INDIAN WILD PIG/Behaviour, Distribution, Habitat, Size, Weight, IUCN stetus



DESCRIPTION: A large forest pig, the Indian Wild Pig is one of the most widely distributed of all ungulates in the world. It has a short muzzle, with the snout disc being perpendicular to the axis of the head. It has no facial warts and has large ears. The fur is brown, tinged with black and grey hairs. There is a stiff mane of ‘hog bristles’ along the back. The face, cheeks and throat have whitish markings. The legs are long and narrow and the medial false hooves are long. It grows relatively large, visible upper tushes in males. The sow is distinctly smaller than the male, has shorter tushes, a shorter mane, and has four to six pairs of mammae. The piglets have longitudinal stripes for the first six months or so. It is believed that the three subspecies of Indian Wild Pig form a common taxonomic group called the Indian group. Of these, S. s. cristatus, the northern Wild Pig, has a long mane till the rump and dark or black brindling in the fur. S.s. affinis, the southern Wild Pig, is browner and larger than the northern race while S.s. davidi, the western Wild Pig, is smaller and the lightest in colour, with a long mane but no dark markings on the legs. Two indeterminate feral forms, which are much smaller than the mainland forms, exist in the Andaman & Nicobar Islands. The Little Andaman pigs have developed over the years into a ‘long- snouted’ and a ‘short-snouted form’. The Nicobarese pig has not been studied to any great extent.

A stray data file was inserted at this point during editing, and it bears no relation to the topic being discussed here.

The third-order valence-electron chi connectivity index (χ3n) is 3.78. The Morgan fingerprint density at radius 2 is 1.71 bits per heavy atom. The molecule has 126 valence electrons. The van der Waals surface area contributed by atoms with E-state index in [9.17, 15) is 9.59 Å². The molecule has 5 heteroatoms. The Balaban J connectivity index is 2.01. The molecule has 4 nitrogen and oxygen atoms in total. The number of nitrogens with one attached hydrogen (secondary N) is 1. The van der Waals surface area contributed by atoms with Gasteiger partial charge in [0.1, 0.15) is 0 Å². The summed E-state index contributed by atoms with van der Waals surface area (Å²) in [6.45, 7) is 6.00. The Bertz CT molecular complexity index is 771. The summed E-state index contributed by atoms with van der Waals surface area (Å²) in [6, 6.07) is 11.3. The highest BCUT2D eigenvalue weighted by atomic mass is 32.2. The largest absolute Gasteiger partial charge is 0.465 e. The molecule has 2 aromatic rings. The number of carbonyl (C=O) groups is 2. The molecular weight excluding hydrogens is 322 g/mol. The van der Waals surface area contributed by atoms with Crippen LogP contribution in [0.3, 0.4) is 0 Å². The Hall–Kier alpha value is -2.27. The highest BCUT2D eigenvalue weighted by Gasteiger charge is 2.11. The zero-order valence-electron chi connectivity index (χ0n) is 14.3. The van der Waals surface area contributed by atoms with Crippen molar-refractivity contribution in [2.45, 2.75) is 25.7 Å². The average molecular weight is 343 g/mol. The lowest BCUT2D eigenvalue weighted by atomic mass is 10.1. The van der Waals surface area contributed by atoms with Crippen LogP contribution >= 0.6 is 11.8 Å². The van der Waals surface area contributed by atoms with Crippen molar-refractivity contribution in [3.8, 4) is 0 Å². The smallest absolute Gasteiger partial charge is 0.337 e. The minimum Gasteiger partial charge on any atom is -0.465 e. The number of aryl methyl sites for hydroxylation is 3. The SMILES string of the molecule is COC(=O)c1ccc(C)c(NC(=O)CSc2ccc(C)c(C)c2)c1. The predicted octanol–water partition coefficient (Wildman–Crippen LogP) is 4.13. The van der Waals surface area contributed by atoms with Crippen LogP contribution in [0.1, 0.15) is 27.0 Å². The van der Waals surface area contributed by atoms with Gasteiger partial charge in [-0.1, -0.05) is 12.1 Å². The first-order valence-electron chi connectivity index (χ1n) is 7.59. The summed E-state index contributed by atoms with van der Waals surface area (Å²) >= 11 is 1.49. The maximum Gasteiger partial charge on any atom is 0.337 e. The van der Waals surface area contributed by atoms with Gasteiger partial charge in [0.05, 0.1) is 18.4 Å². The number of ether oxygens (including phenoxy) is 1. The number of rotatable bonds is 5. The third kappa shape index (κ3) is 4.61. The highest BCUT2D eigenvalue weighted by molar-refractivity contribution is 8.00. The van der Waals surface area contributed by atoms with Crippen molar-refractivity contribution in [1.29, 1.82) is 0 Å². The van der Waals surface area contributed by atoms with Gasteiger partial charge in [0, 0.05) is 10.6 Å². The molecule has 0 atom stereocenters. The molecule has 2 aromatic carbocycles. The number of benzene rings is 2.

BEHAVIOUR: Extremely pugnacious, an angry Wild Pig can cause more damage than larger beasts, as it rarely abandons a charge. The dorsal crest is erected during fierce fights. Wallows in shallow mud pools and scrapes that indicate resting or feeding spots are indirect signs of the pig.
DISTRIBUTION: Present throughout India except the arid areas of Rajasthan and Gujarat and the high Himalayas. S.s. cristatus extends from the Himalayan foothills east through to north–east India and south through to River Godavari, south of which S.s. affinis is distributed. S.s. davidi is found in the arid region of the north–west, including Gujarat, Rajasthan and western Punjab and Haryana. Little Andaman Island are probably the last haunt of the Andaman feral pig.
HABITAT: All habitats including scrub, grassland, mixed deciduous and evergreen forests. Found in agricultural fields along forest fringes throughout its range.

Size: HBL: 50–200 cm

Wt: 45–320 kg

IUCN Status: Least concern 


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